FDA ‘conflicted’ on Lilly and Incyte’s refiled baricitinib

lillyhq
Lilly already markets the drug in Europe and Japan. (Eli Lilly)

Eli Lilly and Incyte’s second attempt to get U.S. approval of rheumatoid arthritis drug baricitinib could be scuppered again by lingering FDA concerns about safety.

A briefing document published ahead of the April 23 advisory committee meeting on baricitinib suggests that Lilly and Incyte’s lightning-fast amendment and refile of the dossier hasn’t added enough data to persuade the FDA to change its stance on the risk of blood clots with the JAK inhibitor.

Incyte shares yo-yoed yesterday as investors tried to work out the implications of the document, and rival JAK inhibitor developers Gilead Sciences and AbbVie also came under pressure. All the players are in pursuit of Pfizer's fast-growing JAK inhibitor Xeljanz (tofacitinib), which made $1.35 billion in sales last year.

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The sticking point for the agency is that most studies of baricitinib used a 4mg daily dose of the drug which seems to offer only limited improvement over a lower 2mg dose—but raises the risk of safety issues such as pulmonary embolism and deep vein thrombosis.

Lilly and Incyte have suggested that patients should start on the lower dose and transition to the higher if necessary, but the regulator isn’t comfortable with that as the trial program for the drug wasn’t intended to support that strategy. An additional trial (JAGS) added into the refiled dossier only included the 4mg dose group.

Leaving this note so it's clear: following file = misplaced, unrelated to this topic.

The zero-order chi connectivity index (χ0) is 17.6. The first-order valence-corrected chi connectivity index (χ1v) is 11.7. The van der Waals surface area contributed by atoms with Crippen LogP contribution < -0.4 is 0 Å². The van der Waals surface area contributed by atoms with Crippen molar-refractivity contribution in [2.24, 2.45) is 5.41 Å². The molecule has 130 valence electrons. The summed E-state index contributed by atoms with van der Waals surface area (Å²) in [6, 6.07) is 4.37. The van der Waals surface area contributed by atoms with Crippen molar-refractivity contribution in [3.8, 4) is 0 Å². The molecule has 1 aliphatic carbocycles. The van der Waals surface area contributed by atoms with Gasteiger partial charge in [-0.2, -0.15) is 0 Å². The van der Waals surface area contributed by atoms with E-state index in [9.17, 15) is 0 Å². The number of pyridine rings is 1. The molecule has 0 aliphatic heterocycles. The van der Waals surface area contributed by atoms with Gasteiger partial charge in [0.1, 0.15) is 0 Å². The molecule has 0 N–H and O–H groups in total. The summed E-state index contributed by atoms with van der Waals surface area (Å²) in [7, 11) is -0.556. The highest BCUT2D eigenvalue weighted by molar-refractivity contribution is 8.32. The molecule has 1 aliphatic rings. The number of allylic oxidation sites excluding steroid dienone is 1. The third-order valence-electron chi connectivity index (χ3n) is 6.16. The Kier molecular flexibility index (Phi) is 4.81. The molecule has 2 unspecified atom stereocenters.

In a research note, Credit Suisse analysts said their reading of the reviewers’ document is that FDA is “clearly comfortable with the efficacy of the product” but also “cautious on the safety profile of the higher 4mg dose [and] struggling with the more limited safety data they have for the lower 2mg dose.”

The analysts point out that there are different opinions from different FDA reviewers on the “complicated application” which will make Monday’s adcomm meeting an enticing prospect, particularly as the FDA has asked the panel to assess the risk/benefit of each dose separately. And they think that the wording of the FDA document suggests that the safety concerns could be specific to baricitinib, so other JAK inhibitors—i.e. AbbVie’s upadacitinib and Gilead’s filgotinib—will be evaluated “for their own unique profile.”

Analyst Josh Schimmer of Evercore ISI said he felt baricitinib would “squeak by” the advisory committee on Monday, but would have “dosing questions that will be a potential disadvantage relative to the profile of [AbbVie’s] upadacitinib.”

He adds: “If the panel or FDA reject the drug in favor of more 2mg (or 1mg) studies, downside to estimates and sentiment could be meaningful.”

Baricitinib was approved in Europe and Japan last year under the Olumiant brand name, and has just started to develop sales traction, with Lilly reporting $46 million in sales last year but half of that total coming in the fourth quarter alone.

For Incyte the JAK inhibitor has assumed much greater importance in the wake of the failed trial of its IDO1 inhibitor epacadostat and Merck & Co’s Keytruda (pembrolizumab) in melanoma.

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